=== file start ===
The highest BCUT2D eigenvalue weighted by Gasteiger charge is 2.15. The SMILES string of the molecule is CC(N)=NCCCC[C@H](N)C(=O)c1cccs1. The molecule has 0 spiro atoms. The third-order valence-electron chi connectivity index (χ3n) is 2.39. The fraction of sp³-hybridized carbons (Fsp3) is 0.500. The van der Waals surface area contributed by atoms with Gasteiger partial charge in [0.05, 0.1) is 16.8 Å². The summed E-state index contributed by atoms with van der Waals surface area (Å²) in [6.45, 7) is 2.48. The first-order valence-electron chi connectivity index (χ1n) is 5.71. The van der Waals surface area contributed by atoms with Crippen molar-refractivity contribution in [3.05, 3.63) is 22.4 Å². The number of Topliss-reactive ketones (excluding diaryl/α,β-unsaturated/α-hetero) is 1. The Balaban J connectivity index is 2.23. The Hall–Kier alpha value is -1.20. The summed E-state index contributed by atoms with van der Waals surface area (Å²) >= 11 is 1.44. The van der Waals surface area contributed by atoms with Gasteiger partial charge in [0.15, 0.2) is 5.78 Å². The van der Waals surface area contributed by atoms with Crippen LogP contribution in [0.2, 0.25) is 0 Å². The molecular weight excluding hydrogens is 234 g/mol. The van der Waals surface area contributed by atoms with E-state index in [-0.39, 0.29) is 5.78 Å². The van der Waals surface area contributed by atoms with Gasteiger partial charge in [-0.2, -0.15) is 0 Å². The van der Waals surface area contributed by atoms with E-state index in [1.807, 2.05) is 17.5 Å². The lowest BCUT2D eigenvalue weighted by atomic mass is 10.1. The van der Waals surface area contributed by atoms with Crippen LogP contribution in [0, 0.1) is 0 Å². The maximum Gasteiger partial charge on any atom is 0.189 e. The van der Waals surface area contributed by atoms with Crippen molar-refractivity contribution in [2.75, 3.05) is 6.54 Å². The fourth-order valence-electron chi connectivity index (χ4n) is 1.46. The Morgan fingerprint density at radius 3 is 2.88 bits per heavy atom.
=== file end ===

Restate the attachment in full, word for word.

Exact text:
The highest BCUT2D eigenvalue weighted by Gasteiger charge is 2.15. The SMILES string of the molecule is CC(N)=NCCCC[C@H](N)C(=O)c1cccs1. The molecule has 0 spiro atoms. The third-order valence-electron chi connectivity index (χ3n) is 2.39. The fraction of sp³-hybridized carbons (Fsp3) is 0.500. The van der Waals surface area contributed by atoms with Gasteiger partial charge in [0.05, 0.1) is 16.8 Å². The summed E-state index contributed by atoms with van der Waals surface area (Å²) in [6.45, 7) is 2.48. The first-order valence-electron chi connectivity index (χ1n) is 5.71. The van der Waals surface area contributed by atoms with Crippen molar-refractivity contribution in [3.05, 3.63) is 22.4 Å². The number of Topliss-reactive ketones (excluding diaryl/α,β-unsaturated/α-hetero) is 1. The Balaban J connectivity index is 2.23. The Hall–Kier alpha value is -1.20. The summed E-state index contributed by atoms with van der Waals surface area (Å²) >= 11 is 1.44. The van der Waals surface area contributed by atoms with Gasteiger partial charge in [0.15, 0.2) is 5.78 Å². The van der Waals surface area contributed by atoms with Crippen LogP contribution in [0.2, 0.25) is 0 Å². The molecular weight excluding hydrogens is 234 g/mol. The van der Waals surface area contributed by atoms with E-state index in [-0.39, 0.29) is 5.78 Å². The van der Waals surface area contributed by atoms with Gasteiger partial charge in [-0.2, -0.15) is 0 Å². The van der Waals surface area contributed by atoms with E-state index in [1.807, 2.05) is 17.5 Å². The lowest BCUT2D eigenvalue weighted by atomic mass is 10.1. The van der Waals surface area contributed by atoms with Crippen LogP contribution in [0, 0.1) is 0 Å². The maximum Gasteiger partial charge on any atom is 0.189 e. The van der Waals surface area contributed by atoms with Crippen molar-refractivity contribution in [2.75, 3.05) is 6.54 Å². The fourth-order valence-electron chi connectivity index (χ4n) is 1.46. The Morgan fingerprint density at radius 3 is 2.88 bits per heavy atom.